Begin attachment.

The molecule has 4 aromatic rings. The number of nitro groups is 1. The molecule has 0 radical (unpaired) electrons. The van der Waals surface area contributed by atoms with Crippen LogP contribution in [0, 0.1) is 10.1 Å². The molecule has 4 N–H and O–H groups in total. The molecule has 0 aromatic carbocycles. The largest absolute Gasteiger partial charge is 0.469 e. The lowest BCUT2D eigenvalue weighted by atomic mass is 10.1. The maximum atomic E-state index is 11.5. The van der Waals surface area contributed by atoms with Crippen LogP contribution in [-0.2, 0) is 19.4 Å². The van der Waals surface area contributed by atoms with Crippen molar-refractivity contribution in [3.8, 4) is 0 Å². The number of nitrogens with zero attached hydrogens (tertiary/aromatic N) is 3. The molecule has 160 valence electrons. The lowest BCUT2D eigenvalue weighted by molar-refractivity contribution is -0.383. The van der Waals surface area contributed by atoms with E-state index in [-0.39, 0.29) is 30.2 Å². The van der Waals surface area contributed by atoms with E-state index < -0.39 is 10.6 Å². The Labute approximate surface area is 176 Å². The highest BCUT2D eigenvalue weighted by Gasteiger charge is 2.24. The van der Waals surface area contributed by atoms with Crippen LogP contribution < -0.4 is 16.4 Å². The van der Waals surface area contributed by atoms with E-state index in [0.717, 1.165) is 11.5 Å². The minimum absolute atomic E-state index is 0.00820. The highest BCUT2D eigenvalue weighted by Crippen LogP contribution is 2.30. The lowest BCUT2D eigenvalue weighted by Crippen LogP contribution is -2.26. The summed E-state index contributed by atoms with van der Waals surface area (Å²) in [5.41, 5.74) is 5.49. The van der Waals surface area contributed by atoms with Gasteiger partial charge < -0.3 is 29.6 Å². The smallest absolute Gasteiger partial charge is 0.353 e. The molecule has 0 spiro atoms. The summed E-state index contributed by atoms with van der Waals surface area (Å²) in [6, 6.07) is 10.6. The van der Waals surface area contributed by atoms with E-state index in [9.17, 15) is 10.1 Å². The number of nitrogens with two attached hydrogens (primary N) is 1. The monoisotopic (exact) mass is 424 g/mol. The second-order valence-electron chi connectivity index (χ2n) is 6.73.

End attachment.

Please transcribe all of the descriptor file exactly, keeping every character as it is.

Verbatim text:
The molecule has 4 aromatic rings. The number of nitro groups is 1. The molecule has 0 radical (unpaired) electrons. The van der Waals surface area contributed by atoms with Crippen LogP contribution in [0, 0.1) is 10.1 Å². The molecule has 4 N–H and O–H groups in total. The molecule has 0 aromatic carbocycles. The largest absolute Gasteiger partial charge is 0.469 e. The lowest BCUT2D eigenvalue weighted by atomic mass is 10.1. The maximum atomic E-state index is 11.5. The van der Waals surface area contributed by atoms with Crippen LogP contribution in [-0.2, 0) is 19.4 Å². The van der Waals surface area contributed by atoms with Crippen molar-refractivity contribution in [3.8, 4) is 0 Å². The number of nitrogens with zero attached hydrogens (tertiary/aromatic N) is 3. The molecule has 160 valence electrons. The lowest BCUT2D eigenvalue weighted by molar-refractivity contribution is -0.383. The van der Waals surface area contributed by atoms with E-state index in [-0.39, 0.29) is 30.2 Å². The van der Waals surface area contributed by atoms with E-state index < -0.39 is 10.6 Å². The Labute approximate surface area is 176 Å². The highest BCUT2D eigenvalue weighted by Gasteiger charge is 2.24. The van der Waals surface area contributed by atoms with Crippen LogP contribution < -0.4 is 16.4 Å². The van der Waals surface area contributed by atoms with E-state index in [0.717, 1.165) is 11.5 Å². The minimum absolute atomic E-state index is 0.00820. The highest BCUT2D eigenvalue weighted by Crippen LogP contribution is 2.30. The lowest BCUT2D eigenvalue weighted by Crippen LogP contribution is -2.26. The summed E-state index contributed by atoms with van der Waals surface area (Å²) in [5.41, 5.74) is 5.49. The van der Waals surface area contributed by atoms with Gasteiger partial charge < -0.3 is 29.6 Å². The smallest absolute Gasteiger partial charge is 0.353 e. The molecule has 0 spiro atoms. The summed E-state index contributed by atoms with van der Waals surface area (Å²) in [6, 6.07) is 10.6. The van der Waals surface area contributed by atoms with E-state index in [9.17, 15) is 10.1 Å². The number of nitrogens with two attached hydrogens (primary N) is 1. The monoisotopic (exact) mass is 424 g/mol. The second-order valence-electron chi connectivity index (χ2n) is 6.73.